I am not the only queer person to have this conundrum of “head versus heart” when it comes to marriage. In her book Queer Intentions, Amelia Abraham grapples with these ideas constantly, saying how she and her friends “opted for what we saw as queerer ways of living: rejecting conformity, making irresponsible decisions, attempting to be more free.” Except then she met someone who made her hold these ideas in her hand and turn them around, even just briefly. “It wasn’t the first time I realized I might be able to settle down—that happened when same-sex marriage was legalized,” she writes. “It was just the first time I thought I might want to.”
But it isn’t just queer people who struggle with the concept of marriage, politically and personally. I know plenty of straight women in particular who say that they’d never get married. For so long, marriage was a business-like arrangement that allowed men to practically own their wives. And while this isn’t the case in the UK today—in theory, at least—the bitter taste still lingers. When I asked a straight friend recently why she’d never get married, she said, not unfairly, “What would be in it for me?” She makes her own money, has her own savings, and doesn’t plan on having children (lots of people who have kids get married, for custody reasons). She also has a partner, whom she adores. But marriage? What would be the point? I get it.
Paradoxically, though, I also wonder whether marriage means more to me as a queer person than it would had I been straight—and whether the idea of being married to a straight man might have felt different, too. I don’t believe in the institution of marriage in the same way past generations might have done. But getting married to another woman also feels like a little fuck you in the same way my love sometimes does. For so long, queer people have been ignored or deprived of celebrating their love in public or “legitimate” ways. So why wouldn’t I take this opportunity to get married, purely because I want to?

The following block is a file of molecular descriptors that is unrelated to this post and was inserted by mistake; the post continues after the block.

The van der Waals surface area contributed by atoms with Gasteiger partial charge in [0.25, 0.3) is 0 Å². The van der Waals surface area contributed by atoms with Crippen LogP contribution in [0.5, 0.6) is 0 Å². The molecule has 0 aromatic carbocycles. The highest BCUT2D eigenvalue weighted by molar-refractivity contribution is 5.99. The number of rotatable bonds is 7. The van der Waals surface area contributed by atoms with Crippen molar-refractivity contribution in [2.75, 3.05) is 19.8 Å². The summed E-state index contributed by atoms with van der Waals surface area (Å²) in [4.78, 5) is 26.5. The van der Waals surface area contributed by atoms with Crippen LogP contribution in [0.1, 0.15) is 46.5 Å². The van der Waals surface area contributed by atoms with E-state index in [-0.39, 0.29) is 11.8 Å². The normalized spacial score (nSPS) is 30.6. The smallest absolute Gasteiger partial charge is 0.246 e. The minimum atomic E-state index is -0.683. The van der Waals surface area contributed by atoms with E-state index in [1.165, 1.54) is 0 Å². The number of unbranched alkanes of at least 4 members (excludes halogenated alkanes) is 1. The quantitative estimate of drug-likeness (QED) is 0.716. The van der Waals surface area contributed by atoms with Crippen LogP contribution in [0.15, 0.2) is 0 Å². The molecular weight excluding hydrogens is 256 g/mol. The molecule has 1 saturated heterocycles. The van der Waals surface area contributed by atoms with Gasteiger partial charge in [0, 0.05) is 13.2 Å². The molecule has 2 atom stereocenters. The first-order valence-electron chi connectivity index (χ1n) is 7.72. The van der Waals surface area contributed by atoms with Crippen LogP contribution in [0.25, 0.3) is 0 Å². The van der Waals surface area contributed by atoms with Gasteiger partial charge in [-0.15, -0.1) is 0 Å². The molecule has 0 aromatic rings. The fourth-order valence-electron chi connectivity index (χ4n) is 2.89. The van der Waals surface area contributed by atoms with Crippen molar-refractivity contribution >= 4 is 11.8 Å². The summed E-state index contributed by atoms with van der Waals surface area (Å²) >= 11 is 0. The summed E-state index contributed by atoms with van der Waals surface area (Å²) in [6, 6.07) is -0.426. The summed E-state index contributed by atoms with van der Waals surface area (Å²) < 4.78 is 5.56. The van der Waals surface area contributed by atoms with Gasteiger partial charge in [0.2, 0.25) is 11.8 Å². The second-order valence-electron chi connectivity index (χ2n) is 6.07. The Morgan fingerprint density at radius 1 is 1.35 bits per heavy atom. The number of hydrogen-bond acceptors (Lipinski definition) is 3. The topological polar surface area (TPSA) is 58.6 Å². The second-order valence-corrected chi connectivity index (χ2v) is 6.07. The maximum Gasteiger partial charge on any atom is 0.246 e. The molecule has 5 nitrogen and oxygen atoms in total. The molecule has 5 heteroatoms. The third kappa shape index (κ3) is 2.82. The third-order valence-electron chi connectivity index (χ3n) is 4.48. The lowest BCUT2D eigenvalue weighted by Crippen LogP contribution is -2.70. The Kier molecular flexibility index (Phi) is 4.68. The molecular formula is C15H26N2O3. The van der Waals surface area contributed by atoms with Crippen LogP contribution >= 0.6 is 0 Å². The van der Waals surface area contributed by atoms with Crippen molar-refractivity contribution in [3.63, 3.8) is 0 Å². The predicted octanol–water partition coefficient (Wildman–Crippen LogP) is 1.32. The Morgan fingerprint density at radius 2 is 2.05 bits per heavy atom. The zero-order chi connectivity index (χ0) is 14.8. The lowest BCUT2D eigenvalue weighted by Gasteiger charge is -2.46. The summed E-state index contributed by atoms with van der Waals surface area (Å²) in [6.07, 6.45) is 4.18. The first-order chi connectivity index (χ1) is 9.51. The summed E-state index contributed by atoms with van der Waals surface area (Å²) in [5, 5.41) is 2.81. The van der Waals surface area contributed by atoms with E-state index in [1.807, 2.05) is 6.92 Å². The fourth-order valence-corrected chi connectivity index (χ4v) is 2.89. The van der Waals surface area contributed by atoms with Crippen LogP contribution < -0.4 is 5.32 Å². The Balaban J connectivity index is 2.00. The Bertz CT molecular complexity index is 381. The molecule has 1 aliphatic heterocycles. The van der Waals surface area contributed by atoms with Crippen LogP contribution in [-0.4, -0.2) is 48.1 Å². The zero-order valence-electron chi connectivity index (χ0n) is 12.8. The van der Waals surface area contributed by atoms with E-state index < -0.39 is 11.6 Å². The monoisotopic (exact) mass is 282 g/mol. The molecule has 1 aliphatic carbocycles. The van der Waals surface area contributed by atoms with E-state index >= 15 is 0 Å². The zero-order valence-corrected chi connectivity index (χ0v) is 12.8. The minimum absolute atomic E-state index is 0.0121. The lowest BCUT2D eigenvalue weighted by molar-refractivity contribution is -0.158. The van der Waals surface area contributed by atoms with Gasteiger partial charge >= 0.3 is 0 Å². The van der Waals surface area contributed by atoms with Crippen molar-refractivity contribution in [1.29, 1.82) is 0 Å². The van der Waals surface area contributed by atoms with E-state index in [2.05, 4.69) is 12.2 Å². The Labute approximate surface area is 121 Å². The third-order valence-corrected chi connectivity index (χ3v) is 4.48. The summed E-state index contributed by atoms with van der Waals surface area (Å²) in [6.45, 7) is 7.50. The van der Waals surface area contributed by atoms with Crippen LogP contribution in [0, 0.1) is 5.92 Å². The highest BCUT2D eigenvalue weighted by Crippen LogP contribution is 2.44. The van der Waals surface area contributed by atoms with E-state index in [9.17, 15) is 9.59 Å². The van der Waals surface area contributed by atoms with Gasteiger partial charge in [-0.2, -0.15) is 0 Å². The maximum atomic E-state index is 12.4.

When my partner and I do get married, we’ll do it our own way. There won’t be a priest, or a wedding dress, or someone chucking a bouquet. There won’t be confetti or a car with cans tied to the back, or people in those big hats with the netting. I don’t know exactly what it’ll look like, yet, because I don’t know what weddings are supposed to look like. It’ll look like whatever we make it, now and well into the future. That much I am sure of.